Patient safety in Scottish hospitals will be under the microscope this week following a series of high profile deaths.
Health Secretary Jeane Freeman will make a statement at 14:20 on Tuesday.
Two newborn babies died in a Glasgow maternity hospital last month after having been infected with a rare bacterium never seen before in Scotland.
Separately, NHS Greater Glasgow and Clyde is awaiting the results of investigations into the deaths of two patients at the Queen Elizabeth University Hospital in Glasgow after they contracted an infection linked to pigeon droppings.
The Scottish government has already ordered a full review of the construction, design and maintenance of the Queen Elizabeth Hospital.
But MSPs have said there are wider questions around safety in healthcare environments.
What else is on the agenda at Holyrood this week?
Tuesday - organ donation
After the statement on patient safety, MSPs are set to debate the Human Tissue (Authorisation) (Scotland) Bill.
The legislation would see a shift to an "opt-out" system for organ donation, whereby it would be assumed people were in favour of donating unless stated otherwise.
Currently, people have to "opt in" to donation by registering before they die.
MSPs on the health committee backed the bill earlier this month, as long as it was rolled out alongside an "awareness-raising campaign".
But critics of the bill have warned there is little evidence to indicate an opt-out system would increase donor rates.
In the evening, SNP MSP Jenny Gilruth will use her member's debate to highlight February as LGBT history month.
Earlier in the day, Holyrood Live will be covering the justice committee as it begins to take evidence on the prosecution of elder abuse.
During the passage of the Domestic Abuse (Scotland) Act, the committee heard calls for a new offence in relation to elder abuse - while this was not added to that legislation, MSPs did agree to return to the matter.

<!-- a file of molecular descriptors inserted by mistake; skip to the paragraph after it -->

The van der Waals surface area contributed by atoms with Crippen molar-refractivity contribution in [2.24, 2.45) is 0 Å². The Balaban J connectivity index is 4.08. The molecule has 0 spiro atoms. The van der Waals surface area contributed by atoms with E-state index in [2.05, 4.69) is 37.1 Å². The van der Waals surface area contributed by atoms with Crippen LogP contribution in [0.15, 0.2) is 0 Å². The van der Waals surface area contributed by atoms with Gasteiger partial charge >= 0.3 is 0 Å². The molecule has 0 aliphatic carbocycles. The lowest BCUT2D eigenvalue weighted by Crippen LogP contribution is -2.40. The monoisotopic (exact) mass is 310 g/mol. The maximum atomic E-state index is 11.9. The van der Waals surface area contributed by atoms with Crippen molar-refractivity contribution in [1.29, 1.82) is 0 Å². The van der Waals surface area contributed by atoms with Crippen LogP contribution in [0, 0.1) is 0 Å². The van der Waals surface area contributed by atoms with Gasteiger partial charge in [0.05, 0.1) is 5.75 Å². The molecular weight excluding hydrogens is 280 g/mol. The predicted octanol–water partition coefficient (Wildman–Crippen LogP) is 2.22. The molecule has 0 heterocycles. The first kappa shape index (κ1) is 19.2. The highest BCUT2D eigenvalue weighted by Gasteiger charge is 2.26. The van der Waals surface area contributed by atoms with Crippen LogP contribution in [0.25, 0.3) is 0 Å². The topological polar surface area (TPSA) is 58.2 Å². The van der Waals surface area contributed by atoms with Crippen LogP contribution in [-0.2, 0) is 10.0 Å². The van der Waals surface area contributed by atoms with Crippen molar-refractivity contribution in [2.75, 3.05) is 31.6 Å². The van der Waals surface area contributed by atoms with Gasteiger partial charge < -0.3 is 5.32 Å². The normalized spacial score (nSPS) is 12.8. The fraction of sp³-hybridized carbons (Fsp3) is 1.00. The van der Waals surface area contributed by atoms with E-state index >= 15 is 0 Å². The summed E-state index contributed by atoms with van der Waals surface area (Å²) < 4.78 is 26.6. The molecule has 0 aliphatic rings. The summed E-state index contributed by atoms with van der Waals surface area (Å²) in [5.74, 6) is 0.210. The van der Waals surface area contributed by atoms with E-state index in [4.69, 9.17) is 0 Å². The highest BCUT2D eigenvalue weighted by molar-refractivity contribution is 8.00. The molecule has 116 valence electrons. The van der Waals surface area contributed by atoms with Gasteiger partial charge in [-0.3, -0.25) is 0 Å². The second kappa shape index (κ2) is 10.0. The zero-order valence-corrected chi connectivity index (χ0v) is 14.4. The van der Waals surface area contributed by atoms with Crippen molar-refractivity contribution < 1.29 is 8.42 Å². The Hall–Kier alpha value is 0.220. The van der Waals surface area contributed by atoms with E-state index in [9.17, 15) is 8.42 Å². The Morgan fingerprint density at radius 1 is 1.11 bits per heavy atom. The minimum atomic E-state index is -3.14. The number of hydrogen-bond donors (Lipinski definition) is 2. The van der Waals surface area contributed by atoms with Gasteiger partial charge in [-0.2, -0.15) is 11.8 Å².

The committee is hearing from charities which work with older people, as well as justice experts.
Wednesday - carer's allowance
Scottish Labour have the floor on Wednesday afternoon and have opted to split their time over two debates: one on carers and the other on justice.
The party has said carers have lost out on thousands of pounds since 2010 because of a UK government decision to change the inflation measure, meaning benefit payments have not increased as much.
It will call on the Scottish government to boost the carers' allowance.
The focus of their justice themed debate is expected to be sentencing guidelines - and specifically making them more transparent.
The first set of guidelines for courts came into force in November.
After that, SNP MSP Emma Harper is leading a member's debate on eating disorders awareness week.
In the morning, Brexit Secretary Mike Russell is appearing before the finance committee as it continues its inquiry into UK common frameworks.
No doubt the prime minister's recent decision to delay a fresh Brexit vote in the House of Commons will be raised.
Thursday - 2021 census
More than usual has been packed into the agenda on Thursday.
After first minister's questions at noon and a member's debate on world hearing day led by Tory MSP Alexander Stewart, MSPs will get a shorter lunch as a statement is scheduled for 14:00.
This will focus on immigration policy and how UK government decisions will impact the economy.
The Scottish government published a report last week on the likely impact of a no deal Brexit, warning net migration would fall - and possibly turn negative.
While accepting this reduction could mitigate a rise in unemployment, the report suggested the loss of migrants could create skills shortages.
Another statement on devolved benefits will take place after that.
The rest of the afternoon will be on the Census (Amendment) (Scotland) Bill which seeks to allow the government to add voluntary questions on sexual orientation and transgender status in the 2021 census.
Supporters of the changes say that it will allow better protection of trans people and provide useful data for planning services like gender identity clinics.
But critics warn that it is important to know a person's assigned sex at birth for health service planning.
Importantly, the bill will not alter the questions on the census itself - but will simply give the Scottish government the power to do so at a later stage.
Full committee listings for the morning are yet to be published, but it is interesting to note the equalities committee will take evidence on the Children (Equal Protection from Assault) (Scotland) Bill for the first time.
Dubbed the smacking bill, it proposes to ban the physical punishment of children.
It has been brought forward by Green MSP John Finnie but has received the backing of the Scottish government.